Iovine dubbed the experience orbiting after a colleague ‘poetically described this phenomenon as a former suitor '‘keeping you in their orbit” – close enough to see each other; far enough never to talk.’ The phenomenon’s ubiquity ensured the term’s rapid spread on social media, striking a chord with many twenty-first-century daters.
Unlike ‘ghosting’, in which one party in the relationship disappears without a trace, orbiting is unique to the social media age as the so-called orbiters ‘like’ and comment on posts, watch ‘stories’ on apps such as Instagram and Snapchat, or generally maintain an online presence in the subject’s life without any promise of meaningful interaction.
The naming of the practice this year has opened up debate as to whether orbiting can be considered a consciously manipulative power play or is merely symptomatic of the fast-paced, public-facing, keep-your-options-open world of modern dating.
An excessive number of tourist visits to a popular destination or attraction, resulting in damage to the local environment and historical sites and in poorer quality of life for residents.
A booming tourist trade has long been considered a highly valuable asset, however, for many, this outlook reached its limit in 2018.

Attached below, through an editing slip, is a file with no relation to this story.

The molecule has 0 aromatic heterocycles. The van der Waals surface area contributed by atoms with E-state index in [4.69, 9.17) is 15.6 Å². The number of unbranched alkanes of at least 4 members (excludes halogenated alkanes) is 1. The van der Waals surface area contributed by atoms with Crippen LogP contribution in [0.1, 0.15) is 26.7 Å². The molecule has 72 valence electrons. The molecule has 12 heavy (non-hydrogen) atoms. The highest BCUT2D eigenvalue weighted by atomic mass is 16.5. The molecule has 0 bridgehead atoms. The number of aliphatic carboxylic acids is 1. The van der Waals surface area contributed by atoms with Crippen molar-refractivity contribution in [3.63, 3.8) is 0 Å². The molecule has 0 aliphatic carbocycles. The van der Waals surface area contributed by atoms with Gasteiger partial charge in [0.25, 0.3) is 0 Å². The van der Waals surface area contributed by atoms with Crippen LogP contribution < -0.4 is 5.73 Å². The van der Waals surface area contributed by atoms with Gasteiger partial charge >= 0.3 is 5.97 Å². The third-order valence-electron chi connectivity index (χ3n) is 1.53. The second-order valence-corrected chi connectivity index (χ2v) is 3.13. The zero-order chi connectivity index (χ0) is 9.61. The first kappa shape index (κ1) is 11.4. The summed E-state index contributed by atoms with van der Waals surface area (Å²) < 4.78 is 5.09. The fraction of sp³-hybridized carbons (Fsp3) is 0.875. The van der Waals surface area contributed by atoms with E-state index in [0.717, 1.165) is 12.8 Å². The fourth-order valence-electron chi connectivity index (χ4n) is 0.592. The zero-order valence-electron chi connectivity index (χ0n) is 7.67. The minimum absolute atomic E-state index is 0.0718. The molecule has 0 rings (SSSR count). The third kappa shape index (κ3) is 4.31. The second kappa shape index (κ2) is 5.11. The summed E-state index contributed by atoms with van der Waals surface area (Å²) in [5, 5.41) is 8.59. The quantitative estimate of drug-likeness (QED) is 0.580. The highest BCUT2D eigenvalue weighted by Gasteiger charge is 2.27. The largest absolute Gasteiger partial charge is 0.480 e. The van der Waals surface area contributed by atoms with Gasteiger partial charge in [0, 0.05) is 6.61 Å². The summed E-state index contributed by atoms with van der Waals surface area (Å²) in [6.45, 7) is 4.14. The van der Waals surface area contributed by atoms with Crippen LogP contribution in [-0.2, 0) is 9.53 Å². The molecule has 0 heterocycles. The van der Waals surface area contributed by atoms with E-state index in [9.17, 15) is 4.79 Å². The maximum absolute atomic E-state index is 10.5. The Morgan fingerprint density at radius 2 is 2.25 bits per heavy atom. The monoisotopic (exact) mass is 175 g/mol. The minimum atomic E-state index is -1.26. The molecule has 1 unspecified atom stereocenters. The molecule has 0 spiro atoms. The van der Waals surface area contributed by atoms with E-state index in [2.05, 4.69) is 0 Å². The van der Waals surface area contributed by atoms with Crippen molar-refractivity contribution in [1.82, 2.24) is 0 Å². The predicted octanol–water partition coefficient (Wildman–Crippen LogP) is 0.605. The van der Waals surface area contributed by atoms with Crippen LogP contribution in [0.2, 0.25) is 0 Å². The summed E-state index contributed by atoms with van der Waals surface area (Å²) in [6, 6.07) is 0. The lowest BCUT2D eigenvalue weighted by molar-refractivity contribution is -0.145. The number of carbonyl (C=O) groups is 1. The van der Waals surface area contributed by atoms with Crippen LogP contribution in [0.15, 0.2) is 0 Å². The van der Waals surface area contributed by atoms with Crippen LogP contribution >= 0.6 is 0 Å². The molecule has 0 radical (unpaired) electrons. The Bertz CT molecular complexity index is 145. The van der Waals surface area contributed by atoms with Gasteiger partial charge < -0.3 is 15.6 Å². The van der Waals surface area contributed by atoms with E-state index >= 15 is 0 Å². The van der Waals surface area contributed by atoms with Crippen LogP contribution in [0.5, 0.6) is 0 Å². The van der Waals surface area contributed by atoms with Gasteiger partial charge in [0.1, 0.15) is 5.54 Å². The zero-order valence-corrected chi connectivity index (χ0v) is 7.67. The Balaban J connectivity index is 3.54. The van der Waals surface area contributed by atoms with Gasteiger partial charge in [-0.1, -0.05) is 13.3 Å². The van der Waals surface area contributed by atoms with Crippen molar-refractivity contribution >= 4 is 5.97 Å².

Overtourism has become a heavy burden for numerous ‘must-see’ locations in recent years, with a sharp rise in international holidaymakers fuelled by budget airlines and the widespread popularity of rental platforms, like AirBnB. The resultant overcrowding has caused environmental, infrastructural, and cultural damage to a number of destinations, and directly impacted local residents’ lives as they are priced out of their homes to accommodate the tourist demand.
According to our data, use of overtourism shot up over the course of 2017, thanks in part to mass protests across Europe demanding action against the overtourism pandemic, and has subsequently emerged in 2018 as the go-to term, surpassing both ‘anti-tourism’ and ‘tourism-phobia’, which have been used to similar effect.
This year, local authorities have put increasingly stringent measures in place to regulate tourism, including rental restrictions on tourist lets in Madrid, fines for sitting in undesignated spots (along with many other offences) in Venice, and capping the number of cruise ships permitted to dock in Dubrovnik.
Meanwhile, in June, Thailand’s Maya Bay was closed to the public 18 years after it was made famous by the 2000 film The Beach due to the damage excessive numbers of tourists had inflicted on the local ecosystem. Though the closure was only intended to last four months, Songtham Sukswang, director of Thailand’s Office of National Parks, has suggested that the bay will need ‘at least’ one year to recover from the effects of overtourism.